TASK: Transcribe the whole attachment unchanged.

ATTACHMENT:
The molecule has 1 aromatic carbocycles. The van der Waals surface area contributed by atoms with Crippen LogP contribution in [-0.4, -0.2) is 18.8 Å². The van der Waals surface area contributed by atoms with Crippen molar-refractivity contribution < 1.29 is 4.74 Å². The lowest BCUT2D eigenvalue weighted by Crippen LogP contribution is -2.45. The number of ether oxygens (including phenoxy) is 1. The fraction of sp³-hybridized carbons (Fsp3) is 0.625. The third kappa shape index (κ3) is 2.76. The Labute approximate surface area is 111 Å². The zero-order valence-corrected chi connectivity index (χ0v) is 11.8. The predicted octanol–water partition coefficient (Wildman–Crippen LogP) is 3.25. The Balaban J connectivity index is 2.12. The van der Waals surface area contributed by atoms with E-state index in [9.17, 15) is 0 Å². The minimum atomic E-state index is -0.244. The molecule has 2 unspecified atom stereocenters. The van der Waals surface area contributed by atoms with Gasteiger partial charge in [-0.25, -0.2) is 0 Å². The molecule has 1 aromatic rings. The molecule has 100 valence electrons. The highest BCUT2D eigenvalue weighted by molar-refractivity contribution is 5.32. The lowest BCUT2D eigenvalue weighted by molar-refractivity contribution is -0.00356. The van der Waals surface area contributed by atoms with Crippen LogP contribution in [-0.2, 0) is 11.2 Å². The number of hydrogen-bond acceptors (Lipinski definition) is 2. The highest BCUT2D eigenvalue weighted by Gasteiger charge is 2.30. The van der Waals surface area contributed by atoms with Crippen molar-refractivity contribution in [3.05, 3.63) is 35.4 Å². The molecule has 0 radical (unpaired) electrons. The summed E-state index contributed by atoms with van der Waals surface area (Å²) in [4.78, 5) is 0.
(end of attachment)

The molecule has 1 aromatic carbocycles. The van der Waals surface area contributed by atoms with Crippen LogP contribution in [-0.4, -0.2) is 18.8 Å². The van der Waals surface area contributed by atoms with Crippen molar-refractivity contribution < 1.29 is 4.74 Å². The lowest BCUT2D eigenvalue weighted by Crippen LogP contribution is -2.45. The number of ether oxygens (including phenoxy) is 1. The fraction of sp³-hybridized carbons (Fsp3) is 0.625. The third kappa shape index (κ3) is 2.76. The Labute approximate surface area is 111 Å². The zero-order valence-corrected chi connectivity index (χ0v) is 11.8. The predicted octanol–water partition coefficient (Wildman–Crippen LogP) is 3.25. The Balaban J connectivity index is 2.12. The van der Waals surface area contributed by atoms with E-state index in [9.17, 15) is 0 Å². The minimum atomic E-state index is -0.244. The molecule has 2 unspecified atom stereocenters. The van der Waals surface area contributed by atoms with Gasteiger partial charge in [-0.25, -0.2) is 0 Å². The molecule has 1 aromatic rings. The molecule has 100 valence electrons. The highest BCUT2D eigenvalue weighted by molar-refractivity contribution is 5.32. The lowest BCUT2D eigenvalue weighted by molar-refractivity contribution is -0.00356. The van der Waals surface area contributed by atoms with Crippen LogP contribution in [-0.2, 0) is 11.2 Å². The number of hydrogen-bond acceptors (Lipinski definition) is 2. The highest BCUT2D eigenvalue weighted by Gasteiger charge is 2.30. The van der Waals surface area contributed by atoms with Crippen molar-refractivity contribution in [3.05, 3.63) is 35.4 Å². The molecule has 0 radical (unpaired) electrons. The summed E-state index contributed by atoms with van der Waals surface area (Å²) in [4.78, 5) is 0.